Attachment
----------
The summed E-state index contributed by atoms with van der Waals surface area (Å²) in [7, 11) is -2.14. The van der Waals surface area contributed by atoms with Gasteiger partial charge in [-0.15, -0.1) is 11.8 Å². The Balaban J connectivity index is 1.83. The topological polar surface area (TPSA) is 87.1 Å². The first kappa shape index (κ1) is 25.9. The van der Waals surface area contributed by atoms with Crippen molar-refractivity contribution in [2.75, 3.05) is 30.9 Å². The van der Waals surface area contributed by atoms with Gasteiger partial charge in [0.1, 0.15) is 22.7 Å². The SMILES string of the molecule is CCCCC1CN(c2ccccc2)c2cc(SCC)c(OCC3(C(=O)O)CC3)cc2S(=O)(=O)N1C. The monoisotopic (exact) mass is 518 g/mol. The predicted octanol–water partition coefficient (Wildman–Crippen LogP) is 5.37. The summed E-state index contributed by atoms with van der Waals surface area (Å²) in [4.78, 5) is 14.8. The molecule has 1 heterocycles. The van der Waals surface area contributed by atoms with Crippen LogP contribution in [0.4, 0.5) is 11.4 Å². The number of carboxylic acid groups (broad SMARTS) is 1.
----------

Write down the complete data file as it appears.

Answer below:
The summed E-state index contributed by atoms with van der Waals surface area (Å²) in [7, 11) is -2.14. The van der Waals surface area contributed by atoms with Gasteiger partial charge in [-0.15, -0.1) is 11.8 Å². The Balaban J connectivity index is 1.83. The topological polar surface area (TPSA) is 87.1 Å². The first kappa shape index (κ1) is 25.9. The van der Waals surface area contributed by atoms with Crippen molar-refractivity contribution in [2.75, 3.05) is 30.9 Å². The van der Waals surface area contributed by atoms with Gasteiger partial charge in [0.1, 0.15) is 22.7 Å². The SMILES string of the molecule is CCCCC1CN(c2ccccc2)c2cc(SCC)c(OCC3(C(=O)O)CC3)cc2S(=O)(=O)N1C. The monoisotopic (exact) mass is 518 g/mol. The predicted octanol–water partition coefficient (Wildman–Crippen LogP) is 5.37. The summed E-state index contributed by atoms with van der Waals surface area (Å²) in [4.78, 5) is 14.8. The molecule has 1 heterocycles. The van der Waals surface area contributed by atoms with Crippen LogP contribution in [0.4, 0.5) is 11.4 Å². The number of carboxylic acid groups (broad SMARTS) is 1.